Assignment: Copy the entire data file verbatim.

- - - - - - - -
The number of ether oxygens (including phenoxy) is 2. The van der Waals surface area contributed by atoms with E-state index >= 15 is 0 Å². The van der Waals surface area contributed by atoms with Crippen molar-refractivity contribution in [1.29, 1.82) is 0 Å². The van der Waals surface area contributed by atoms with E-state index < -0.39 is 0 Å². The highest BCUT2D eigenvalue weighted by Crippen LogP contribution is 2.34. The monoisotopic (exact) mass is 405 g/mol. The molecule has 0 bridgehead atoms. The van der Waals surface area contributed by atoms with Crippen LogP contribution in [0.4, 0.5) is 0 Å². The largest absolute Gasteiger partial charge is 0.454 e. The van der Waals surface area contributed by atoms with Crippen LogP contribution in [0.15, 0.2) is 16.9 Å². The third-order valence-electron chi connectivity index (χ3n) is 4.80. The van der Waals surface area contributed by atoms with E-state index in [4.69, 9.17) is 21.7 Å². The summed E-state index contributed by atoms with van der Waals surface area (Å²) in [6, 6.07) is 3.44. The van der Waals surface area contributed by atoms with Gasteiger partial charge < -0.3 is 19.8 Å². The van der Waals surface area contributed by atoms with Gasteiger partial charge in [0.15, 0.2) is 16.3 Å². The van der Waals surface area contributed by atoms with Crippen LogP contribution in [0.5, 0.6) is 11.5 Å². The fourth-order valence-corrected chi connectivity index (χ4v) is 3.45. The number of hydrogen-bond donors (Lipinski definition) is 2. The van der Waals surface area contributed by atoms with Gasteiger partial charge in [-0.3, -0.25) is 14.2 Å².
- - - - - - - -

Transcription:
The number of ether oxygens (including phenoxy) is 2. The van der Waals surface area contributed by atoms with E-state index >= 15 is 0 Å². The van der Waals surface area contributed by atoms with Crippen molar-refractivity contribution in [1.29, 1.82) is 0 Å². The van der Waals surface area contributed by atoms with E-state index < -0.39 is 0 Å². The highest BCUT2D eigenvalue weighted by Crippen LogP contribution is 2.34. The monoisotopic (exact) mass is 405 g/mol. The molecule has 0 bridgehead atoms. The van der Waals surface area contributed by atoms with Crippen LogP contribution in [0.4, 0.5) is 0 Å². The largest absolute Gasteiger partial charge is 0.454 e. The van der Waals surface area contributed by atoms with Crippen LogP contribution in [0.15, 0.2) is 16.9 Å². The third-order valence-electron chi connectivity index (χ3n) is 4.80. The van der Waals surface area contributed by atoms with E-state index in [4.69, 9.17) is 21.7 Å². The summed E-state index contributed by atoms with van der Waals surface area (Å²) in [6, 6.07) is 3.44. The van der Waals surface area contributed by atoms with Gasteiger partial charge < -0.3 is 19.8 Å². The van der Waals surface area contributed by atoms with Gasteiger partial charge in [0.15, 0.2) is 16.3 Å². The van der Waals surface area contributed by atoms with Crippen LogP contribution in [0.5, 0.6) is 11.5 Å². The fourth-order valence-corrected chi connectivity index (χ4v) is 3.45. The number of hydrogen-bond donors (Lipinski definition) is 2. The van der Waals surface area contributed by atoms with Gasteiger partial charge in [-0.3, -0.25) is 14.2 Å².